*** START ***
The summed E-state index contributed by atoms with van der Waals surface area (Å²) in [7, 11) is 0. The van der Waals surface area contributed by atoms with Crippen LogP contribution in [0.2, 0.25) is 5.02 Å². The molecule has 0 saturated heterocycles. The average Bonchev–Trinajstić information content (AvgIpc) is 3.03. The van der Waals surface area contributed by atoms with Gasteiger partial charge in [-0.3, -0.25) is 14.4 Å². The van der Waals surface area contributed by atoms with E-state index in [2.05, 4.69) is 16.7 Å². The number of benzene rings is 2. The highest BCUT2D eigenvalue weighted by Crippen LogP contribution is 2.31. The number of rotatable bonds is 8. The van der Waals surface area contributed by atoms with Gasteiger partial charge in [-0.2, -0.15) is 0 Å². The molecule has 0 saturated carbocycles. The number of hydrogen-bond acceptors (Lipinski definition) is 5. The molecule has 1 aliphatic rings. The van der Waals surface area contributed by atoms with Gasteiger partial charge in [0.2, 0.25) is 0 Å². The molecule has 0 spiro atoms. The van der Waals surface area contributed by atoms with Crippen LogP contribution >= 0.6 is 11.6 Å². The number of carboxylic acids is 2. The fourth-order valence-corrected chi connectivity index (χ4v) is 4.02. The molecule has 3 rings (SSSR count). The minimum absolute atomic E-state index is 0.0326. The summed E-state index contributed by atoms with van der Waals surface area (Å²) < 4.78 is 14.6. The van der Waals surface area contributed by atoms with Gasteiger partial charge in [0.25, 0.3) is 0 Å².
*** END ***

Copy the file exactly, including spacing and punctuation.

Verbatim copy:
The summed E-state index contributed by atoms with van der Waals surface area (Å²) in [7, 11) is 0. The van der Waals surface area contributed by atoms with Crippen LogP contribution in [0.2, 0.25) is 5.02 Å². The molecule has 0 saturated heterocycles. The average Bonchev–Trinajstić information content (AvgIpc) is 3.03. The van der Waals surface area contributed by atoms with Gasteiger partial charge in [-0.3, -0.25) is 14.4 Å². The van der Waals surface area contributed by atoms with E-state index in [2.05, 4.69) is 16.7 Å². The number of benzene rings is 2. The highest BCUT2D eigenvalue weighted by Crippen LogP contribution is 2.31. The number of rotatable bonds is 8. The van der Waals surface area contributed by atoms with Gasteiger partial charge in [-0.2, -0.15) is 0 Å². The molecule has 0 saturated carbocycles. The number of hydrogen-bond acceptors (Lipinski definition) is 5. The molecule has 1 aliphatic rings. The van der Waals surface area contributed by atoms with Gasteiger partial charge in [0.2, 0.25) is 0 Å². The molecule has 0 spiro atoms. The van der Waals surface area contributed by atoms with Crippen LogP contribution >= 0.6 is 11.6 Å². The number of carboxylic acids is 2. The fourth-order valence-corrected chi connectivity index (χ4v) is 4.02. The molecule has 3 rings (SSSR count). The minimum absolute atomic E-state index is 0.0326. The summed E-state index contributed by atoms with van der Waals surface area (Å²) < 4.78 is 14.6. The van der Waals surface area contributed by atoms with Gasteiger partial charge in [0.25, 0.3) is 0 Å².